SpaceX COO and President Gwynne Shotwell says that the company has secured more than half a million preorders for Starlink satellite internet in the last nine months.
Several months after SpaceX began a gradual Starlink internet rollout to prospective customers on New Zealand’s northern island, the service has now been opened up to the entire country.
On the heels of a confirmation that Starlink’s beta program has expanded from ~70,000 to 90,000+ users in a single month, New Zealand’s full welcome is just the latest step in SpaceX’s slow but steady march towards consumer-ready internet available anywhere on Earth. In the same presentation to the Federal Communication Commission (FCC), SpaceX also revealed that Starlink is currently serving customers in 12 countries: likely the United States, Canada, the UK, France, Germany, Australia, New Zealand, Ireland, Austria, the Netherlands, and Chile.
However, in each of those countries, SpaceX has generally pursued a careful rollout schedule to verify overall performance – as well as the functionality of custom-built ground stations in each country – before opening Starlink to beta testers throughout each country. New Zealand is now the latest country to pass through that regional firewall.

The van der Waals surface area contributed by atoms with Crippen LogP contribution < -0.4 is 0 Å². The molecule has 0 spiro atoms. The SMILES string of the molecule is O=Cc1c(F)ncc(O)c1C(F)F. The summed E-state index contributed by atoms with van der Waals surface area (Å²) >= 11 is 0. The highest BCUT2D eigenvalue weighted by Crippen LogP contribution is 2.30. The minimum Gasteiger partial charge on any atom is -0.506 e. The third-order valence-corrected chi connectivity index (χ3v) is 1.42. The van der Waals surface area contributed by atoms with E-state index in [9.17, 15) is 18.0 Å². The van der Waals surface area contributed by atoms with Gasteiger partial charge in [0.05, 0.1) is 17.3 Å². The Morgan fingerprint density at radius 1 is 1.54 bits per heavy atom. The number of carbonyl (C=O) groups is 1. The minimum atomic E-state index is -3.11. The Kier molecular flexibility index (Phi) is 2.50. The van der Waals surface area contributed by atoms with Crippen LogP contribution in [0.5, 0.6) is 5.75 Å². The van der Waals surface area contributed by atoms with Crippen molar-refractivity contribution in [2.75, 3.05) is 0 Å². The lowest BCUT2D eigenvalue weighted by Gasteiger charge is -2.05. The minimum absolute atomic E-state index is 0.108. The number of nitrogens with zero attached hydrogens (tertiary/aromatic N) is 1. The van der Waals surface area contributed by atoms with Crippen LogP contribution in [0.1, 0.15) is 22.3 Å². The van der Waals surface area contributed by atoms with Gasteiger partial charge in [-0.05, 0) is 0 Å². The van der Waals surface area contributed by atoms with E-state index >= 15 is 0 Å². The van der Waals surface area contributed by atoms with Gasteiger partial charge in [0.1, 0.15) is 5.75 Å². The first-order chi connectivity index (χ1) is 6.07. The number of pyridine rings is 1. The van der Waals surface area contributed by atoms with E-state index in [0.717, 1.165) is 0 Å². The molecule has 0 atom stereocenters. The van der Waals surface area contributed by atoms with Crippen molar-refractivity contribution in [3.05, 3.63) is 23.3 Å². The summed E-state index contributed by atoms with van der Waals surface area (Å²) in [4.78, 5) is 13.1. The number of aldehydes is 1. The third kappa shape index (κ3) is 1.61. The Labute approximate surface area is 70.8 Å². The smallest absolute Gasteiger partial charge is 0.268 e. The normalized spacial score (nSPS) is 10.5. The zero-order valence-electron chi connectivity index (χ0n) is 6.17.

Less than a month after SpaceX’s FCC filing reveal a bump to 90,000 Starlink beta users, COO and President Gwynne Shotwell revealed that Starlink has added another ~10,000 active users in the last few weeks. Even more significantly, another comment from Shotwell in the same forum presentation strongly implies that SpaceX has at least 500,000 more Starlink beta preorders for a total of ~600,000 prospective customers as of mid-August 2021.
If SpaceX can convert all of those preorders to active users in the next six months and 500,000 (~85%) become long-term customers, the company could effectively secure almost $1 billion in Starlink revenue over the next ~18 months. Crucially, the 600,000 preorders (and 100,000 customers) Starlink has secured in the last nine months have been for services that SpaceX has made abundantly clear are still in beta – with all the reliability issues and software/hardware bugs that entails.
Likely before the end of 2021, SpaceX will have more than 1500 operational Starlink satellites in low Earth orbit, enabling virtually uninterrupted coverage of the populated surface (excluding polar regions). Already, more than 1400 of those rectangular ~260 kg (~575 lb) spacecraft have reached their operational orbits and have likely joined the rest of the constellation to provide internet to Starlink’s ~100,000 active users. It’s unclear how long it will take SpaceX to refine Starlink’s hardware and software into a truly consumer-ready product and service but it’s safe to say that the constellation as a whole has never been more ready.